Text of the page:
We recently visited Union Gospel Mission in Vancouver's downtown east side. Founded in 1940, UGM operates three facilities: a downtown headquarters, a nearby women-and-children's center, and a location in suburban New Westminster.
Union Gospel Mission designed its services to help guests get back on their feet. UGM provides:
- Meals. UGM serves more than 320,000 meals annually. The headquarters building serves lunch and dinner 364 days a year. The New Westminster location serves breakfast 5 days a week. Shelter guests in both the headquarters and the women-and-children's building receive 3 meals a day.
- Drop-in services. The Cornerstone offers coffee and connection to outreach workers at various times throughout the day. UGM also provides 24 hours bathrooms.
- Housing. UGM offers 82 night shelter beds for men and 15 stabilization rooms for women and women with children. UGM also provides 81 social housing suites and 61 low-rent suites for families.
- Recovery services. UGM's first- and second-stage addiction recovery programs provide more than 80 people with counseling, housing, and meals.
- Other services. UGM provides clothing and hygiene products two days a week. It employs a full-time career development counselor and offers a computer center. It offers after-school programs and summer camps for children.
We asked Derek Weiss, Community Engagement Manager, to tell us more about Union Gospel Mission's operation.
What part of your program are you proudest of?
Derek: On income assistance cheque issue day (Welfare Wednesday) people have less need of our food service, but many are tempted to use drugs or alcohol. We shut down our lunch program on that day and offer people outings with lunch and either a ride to a grocery store (to spend their cheque on quality food) or fun activities: hikes, mini golf, local sites they may never have gone to, and more. It is so much easier for them to resist the temptation to spend their cheque on harmful behaviours if they have a good alternative!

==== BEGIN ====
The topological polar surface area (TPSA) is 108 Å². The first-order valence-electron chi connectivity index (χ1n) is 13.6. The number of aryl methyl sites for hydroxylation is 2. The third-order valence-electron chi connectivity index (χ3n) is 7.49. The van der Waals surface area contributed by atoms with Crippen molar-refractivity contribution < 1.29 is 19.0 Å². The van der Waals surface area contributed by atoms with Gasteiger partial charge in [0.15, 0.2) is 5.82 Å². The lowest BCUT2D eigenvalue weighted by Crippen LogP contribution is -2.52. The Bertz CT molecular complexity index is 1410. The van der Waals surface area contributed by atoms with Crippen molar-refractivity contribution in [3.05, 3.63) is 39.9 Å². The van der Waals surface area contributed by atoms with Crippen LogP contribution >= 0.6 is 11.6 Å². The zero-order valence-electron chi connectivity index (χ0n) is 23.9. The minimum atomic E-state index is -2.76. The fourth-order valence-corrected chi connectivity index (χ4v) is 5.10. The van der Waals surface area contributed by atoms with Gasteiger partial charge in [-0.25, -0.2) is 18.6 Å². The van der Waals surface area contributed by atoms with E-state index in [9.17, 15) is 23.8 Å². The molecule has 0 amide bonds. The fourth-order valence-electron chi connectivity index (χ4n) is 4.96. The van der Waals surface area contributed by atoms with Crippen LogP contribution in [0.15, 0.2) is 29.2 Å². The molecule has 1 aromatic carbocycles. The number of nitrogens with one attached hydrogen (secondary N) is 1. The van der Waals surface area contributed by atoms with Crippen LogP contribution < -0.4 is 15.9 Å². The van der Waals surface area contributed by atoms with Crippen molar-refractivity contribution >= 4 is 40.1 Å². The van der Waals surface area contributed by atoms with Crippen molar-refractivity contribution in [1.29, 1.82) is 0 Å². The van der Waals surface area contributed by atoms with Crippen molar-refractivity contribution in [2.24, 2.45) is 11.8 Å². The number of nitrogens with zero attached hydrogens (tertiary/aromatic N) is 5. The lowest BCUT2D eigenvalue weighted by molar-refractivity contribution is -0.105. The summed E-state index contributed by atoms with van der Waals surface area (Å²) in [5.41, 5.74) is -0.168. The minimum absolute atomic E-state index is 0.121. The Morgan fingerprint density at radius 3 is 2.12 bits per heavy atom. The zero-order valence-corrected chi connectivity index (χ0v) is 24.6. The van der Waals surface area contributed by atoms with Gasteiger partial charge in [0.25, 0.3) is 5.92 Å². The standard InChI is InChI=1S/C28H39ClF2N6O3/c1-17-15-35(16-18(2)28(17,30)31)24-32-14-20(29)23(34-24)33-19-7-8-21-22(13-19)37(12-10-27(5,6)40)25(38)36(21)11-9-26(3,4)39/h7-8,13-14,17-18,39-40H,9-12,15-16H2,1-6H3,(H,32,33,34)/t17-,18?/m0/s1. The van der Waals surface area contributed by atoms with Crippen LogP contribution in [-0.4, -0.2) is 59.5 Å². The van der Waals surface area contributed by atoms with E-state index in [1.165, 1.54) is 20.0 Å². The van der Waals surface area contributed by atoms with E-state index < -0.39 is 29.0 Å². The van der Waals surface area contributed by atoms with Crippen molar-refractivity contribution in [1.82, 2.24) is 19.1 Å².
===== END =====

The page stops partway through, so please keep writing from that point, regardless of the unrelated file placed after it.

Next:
What part of your program do you most want to improve?
Derek: We’re always trying to divert more of our waste from the landfill. We work with an amazing group called Recycling Alternative to compost our organic waste, but it is always a challenge to keep plates and cutlery from going into the garbage. When the immediate need is so great, it is hard – but critical – to focus on caring for the earth even as we care for other people.
What advice would you offer your peers?
Derek: The core of your operation is good staff or lead volunteers. Build a model for your charity where you can invest in kitchen staff who are compensated fairly and who focus on efficiency, quality, and continuous improvement. When turnover happens, the time you spend recruiting and then retaining high quality staff will be worth it.
What question would you ask peers?
Derek: How are you using technology to improve your processes?
Thanks to Derek and the UGM team. If you'd like to share your answer to Derek's question in the comments below, we'd also love to hear how soup kitchens and food pantries are using technology.